Secondary pulmonary alveolar proteinosis: a confusing and potentially serious complication of hematologic malignancy

J Thorac Imaging. 2009 May;24(2):115-8. doi: 10.1097/RTI.0b013e3181930ed6.


Objective: We analyzed the computed tomography and clinical findings of pulmonary alveolar proteinosis secondary to hematologic malignancy.

Materials and methods: Seven patients with hematologic malignancy and pathologically proven secondary pulmonary alveolar proteinosis were identified from 2000 to 2007. Six had chest computed tomography scans, which were analyzed retrospectively; medical records were also reviewed.

Results: Patient age ranged from 30 to 54 years. Four had chronic myelogenous leukemia, 1 had myelodysplastic syndrome, and 1 had cutaneous T-cell lymphoma. As in idiopathic pulmonary alveolar proteinosis, geographic ground-glass opacities with or without septal thickening were most common (5/6). No axial or zonal predominance was present. Two patients died from respiratory failure.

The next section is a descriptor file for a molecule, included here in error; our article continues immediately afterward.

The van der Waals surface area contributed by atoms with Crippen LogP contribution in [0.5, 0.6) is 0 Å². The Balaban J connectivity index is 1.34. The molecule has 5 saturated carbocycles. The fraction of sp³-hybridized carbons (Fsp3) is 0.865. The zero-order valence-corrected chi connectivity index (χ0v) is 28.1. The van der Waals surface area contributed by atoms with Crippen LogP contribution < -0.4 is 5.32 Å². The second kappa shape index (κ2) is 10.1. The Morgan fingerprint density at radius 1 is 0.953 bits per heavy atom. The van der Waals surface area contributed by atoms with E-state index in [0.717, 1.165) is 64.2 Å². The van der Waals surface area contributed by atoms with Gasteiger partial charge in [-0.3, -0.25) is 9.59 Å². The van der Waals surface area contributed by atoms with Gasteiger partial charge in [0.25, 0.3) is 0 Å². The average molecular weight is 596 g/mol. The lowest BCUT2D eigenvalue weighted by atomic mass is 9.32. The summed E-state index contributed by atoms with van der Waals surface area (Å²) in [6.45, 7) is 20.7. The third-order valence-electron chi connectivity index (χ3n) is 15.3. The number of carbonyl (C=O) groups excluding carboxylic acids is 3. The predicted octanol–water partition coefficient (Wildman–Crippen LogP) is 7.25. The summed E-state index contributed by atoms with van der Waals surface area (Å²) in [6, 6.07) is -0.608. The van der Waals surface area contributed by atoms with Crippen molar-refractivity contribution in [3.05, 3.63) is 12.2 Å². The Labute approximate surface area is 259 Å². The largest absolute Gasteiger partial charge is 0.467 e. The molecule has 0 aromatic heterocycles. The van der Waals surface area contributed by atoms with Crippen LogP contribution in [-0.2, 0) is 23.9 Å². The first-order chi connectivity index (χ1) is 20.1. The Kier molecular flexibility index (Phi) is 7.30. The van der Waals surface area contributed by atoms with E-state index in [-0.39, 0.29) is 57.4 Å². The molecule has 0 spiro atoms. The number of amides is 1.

Conclusions: It is important to consider secondary pulmonary alveolar proteinosis as a cause of geographic ground-glass opacities and septal thickening in a patient with hematologic malignancy. Whereas idiopathic pulmonary alveolar proteinosis has a low mortality rate, the death of 2 of our 6 patients implies that secondary pulmonary alveolar proteinosis may have a worse prognosis. Our case of secondary pulmonary alveolar proteinosis associated with cutaneous T-cell lymphoma is the first described in the literature.

Publication types

  • Research Support, N.I.H., Extramural

MeSH terms

  • Adult
  • Female
  • Hematologic Neoplasms / complications*
  • Humans
  • Male
  • Middle Aged
  • Pulmonary Alveolar Proteinosis / diagnostic imaging*
  • Pulmonary Alveolar Proteinosis / etiology*
  • Pulmonary Alveolar Proteinosis / mortality
  • Retrospective Studies
  • Tomography, X-Ray Computed / methods*